Decontextualizated Fashion Editorial – Multi-Ethnic Gallery

Paolo Roversi, Multi-Ethnic Gallery, Vogue Italia, January 2013.

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Paolo Roversi’s Multi-Ethnic Gallery displays ethnic inspired designs worn by models from the country suggested by the clothes and the captions. Such a choice highlights the potential intention of the photographer to construct a feeling of authenticity. From a formal perspective, the treatment of the image evokes an older time and visually establishes a parallel with photographs taken of foreigners in the colonization period. The aesthetic and composition (the models posing against a nude background) could be compared to a scientific categorizing methodology borrowed from natural history (isolation of  the subject, contrast between the foreground and the background, lighting giving a sense of life and realism).

Historically, “the human figure had been the primary focus of most art historical studies of the colonized Other and racialized subjectivities” since “racialized power relationships are principally represented via images of the body” (Kriz 2003, 85). Thus, the othering process takes place in these images exclusively on the model’s body and garments, as opposed to recontextualized editorials where Otherness is also defined by the physical setting. The abstract location of Multi-Ethnic Gallery resembles visual imagery strategies of natural history book, measuring, controlling, organizing objectifying and subordinating ethnic bodies and sartorial representations. Intrinsically, it is representing power relationship between Westerners and Colonies (Africa, Asia, South America). The caption accompanying the images are further reinforcing this parellel with natural history catalogues, the “written description possess[ing] (…) authority” (Kriz 2003, 88) and directing the viewer’s gaze on what to decipher in the image, i.e. the authenticity of the models and garments. The model’s static bodies are surrogates for the domestication of Otherness taking place in the fashion industry.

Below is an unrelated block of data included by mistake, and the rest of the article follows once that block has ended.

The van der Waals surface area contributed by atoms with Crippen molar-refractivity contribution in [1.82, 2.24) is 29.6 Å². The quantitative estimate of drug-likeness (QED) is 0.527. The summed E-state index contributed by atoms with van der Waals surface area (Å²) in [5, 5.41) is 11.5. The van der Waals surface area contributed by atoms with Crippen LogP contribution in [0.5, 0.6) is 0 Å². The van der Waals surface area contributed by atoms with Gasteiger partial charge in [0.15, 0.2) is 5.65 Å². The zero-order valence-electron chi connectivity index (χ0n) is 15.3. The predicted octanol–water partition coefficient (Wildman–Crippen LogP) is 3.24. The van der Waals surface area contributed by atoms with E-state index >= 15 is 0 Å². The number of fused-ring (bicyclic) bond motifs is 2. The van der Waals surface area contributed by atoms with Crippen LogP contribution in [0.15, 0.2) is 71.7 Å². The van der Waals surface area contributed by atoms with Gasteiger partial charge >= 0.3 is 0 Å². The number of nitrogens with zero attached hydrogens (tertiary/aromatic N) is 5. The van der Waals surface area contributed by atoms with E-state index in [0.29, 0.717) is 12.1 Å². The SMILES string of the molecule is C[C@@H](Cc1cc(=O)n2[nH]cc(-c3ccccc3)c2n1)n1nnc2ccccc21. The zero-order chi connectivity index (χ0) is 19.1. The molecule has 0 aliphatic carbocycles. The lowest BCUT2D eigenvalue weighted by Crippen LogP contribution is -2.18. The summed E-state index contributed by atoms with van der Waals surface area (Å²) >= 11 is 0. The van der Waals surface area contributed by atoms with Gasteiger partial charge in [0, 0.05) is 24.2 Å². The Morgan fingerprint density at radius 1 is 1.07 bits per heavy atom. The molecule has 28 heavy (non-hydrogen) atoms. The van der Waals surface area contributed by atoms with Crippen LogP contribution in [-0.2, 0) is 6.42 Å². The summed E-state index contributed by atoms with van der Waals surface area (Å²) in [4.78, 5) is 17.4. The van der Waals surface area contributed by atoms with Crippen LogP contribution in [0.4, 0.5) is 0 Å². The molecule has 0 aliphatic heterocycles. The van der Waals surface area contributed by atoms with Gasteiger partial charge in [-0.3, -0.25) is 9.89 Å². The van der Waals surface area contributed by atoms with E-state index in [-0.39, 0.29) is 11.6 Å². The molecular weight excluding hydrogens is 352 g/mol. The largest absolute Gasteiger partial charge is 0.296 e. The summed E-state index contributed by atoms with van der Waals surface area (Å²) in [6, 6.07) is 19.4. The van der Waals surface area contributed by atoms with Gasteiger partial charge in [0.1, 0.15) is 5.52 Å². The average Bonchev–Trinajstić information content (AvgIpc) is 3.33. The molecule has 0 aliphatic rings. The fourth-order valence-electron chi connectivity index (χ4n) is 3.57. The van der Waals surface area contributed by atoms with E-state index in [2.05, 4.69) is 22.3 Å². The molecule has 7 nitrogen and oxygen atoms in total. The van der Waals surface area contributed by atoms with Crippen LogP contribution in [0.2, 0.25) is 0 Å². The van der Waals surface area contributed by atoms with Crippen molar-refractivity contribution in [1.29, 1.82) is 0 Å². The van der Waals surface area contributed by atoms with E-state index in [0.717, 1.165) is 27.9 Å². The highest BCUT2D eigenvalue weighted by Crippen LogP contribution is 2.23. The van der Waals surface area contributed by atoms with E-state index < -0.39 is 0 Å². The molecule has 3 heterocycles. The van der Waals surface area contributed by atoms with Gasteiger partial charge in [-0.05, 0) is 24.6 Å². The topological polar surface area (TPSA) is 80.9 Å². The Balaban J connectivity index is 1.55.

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  1. […] rather than understanding these garments as dynamic organisms interacting with foreign influences. Paolo Roversi’s Multi-Ethnic Gallery editorial exemplifies such biased […]



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